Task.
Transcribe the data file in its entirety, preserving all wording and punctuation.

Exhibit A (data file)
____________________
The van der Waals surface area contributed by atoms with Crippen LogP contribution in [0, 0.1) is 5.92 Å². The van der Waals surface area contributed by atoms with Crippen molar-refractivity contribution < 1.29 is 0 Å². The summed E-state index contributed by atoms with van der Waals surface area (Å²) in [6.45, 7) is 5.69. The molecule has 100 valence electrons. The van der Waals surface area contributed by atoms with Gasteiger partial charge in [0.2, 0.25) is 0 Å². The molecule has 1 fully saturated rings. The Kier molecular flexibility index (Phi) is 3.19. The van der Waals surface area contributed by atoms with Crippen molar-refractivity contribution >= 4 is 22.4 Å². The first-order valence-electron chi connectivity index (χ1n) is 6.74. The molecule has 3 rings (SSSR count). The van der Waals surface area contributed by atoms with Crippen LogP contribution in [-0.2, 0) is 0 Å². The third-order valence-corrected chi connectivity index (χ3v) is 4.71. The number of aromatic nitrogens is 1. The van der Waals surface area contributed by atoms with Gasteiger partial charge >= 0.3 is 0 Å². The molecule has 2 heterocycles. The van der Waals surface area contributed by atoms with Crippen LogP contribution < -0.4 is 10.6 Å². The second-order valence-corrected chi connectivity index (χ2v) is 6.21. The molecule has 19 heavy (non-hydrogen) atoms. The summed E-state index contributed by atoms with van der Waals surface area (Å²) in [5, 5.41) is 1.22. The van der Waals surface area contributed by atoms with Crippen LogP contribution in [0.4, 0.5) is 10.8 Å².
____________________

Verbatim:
The van der Waals surface area contributed by atoms with Crippen LogP contribution in [0, 0.1) is 5.92 Å². The van der Waals surface area contributed by atoms with Crippen molar-refractivity contribution < 1.29 is 0 Å². The summed E-state index contributed by atoms with van der Waals surface area (Å²) in [6.45, 7) is 5.69. The molecule has 100 valence electrons. The van der Waals surface area contributed by atoms with Gasteiger partial charge in [0.2, 0.25) is 0 Å². The molecule has 1 fully saturated rings. The Kier molecular flexibility index (Phi) is 3.19. The van der Waals surface area contributed by atoms with Crippen molar-refractivity contribution >= 4 is 22.4 Å². The first-order valence-electron chi connectivity index (χ1n) is 6.74. The molecule has 3 rings (SSSR count). The van der Waals surface area contributed by atoms with Crippen LogP contribution in [-0.2, 0) is 0 Å². The third-order valence-corrected chi connectivity index (χ3v) is 4.71. The number of aromatic nitrogens is 1. The van der Waals surface area contributed by atoms with Gasteiger partial charge >= 0.3 is 0 Å². The molecule has 2 heterocycles. The van der Waals surface area contributed by atoms with Crippen LogP contribution < -0.4 is 10.6 Å². The second-order valence-corrected chi connectivity index (χ2v) is 6.21. The molecule has 19 heavy (non-hydrogen) atoms. The summed E-state index contributed by atoms with van der Waals surface area (Å²) in [5, 5.41) is 1.22. The van der Waals surface area contributed by atoms with Crippen LogP contribution in [0.4, 0.5) is 10.8 Å².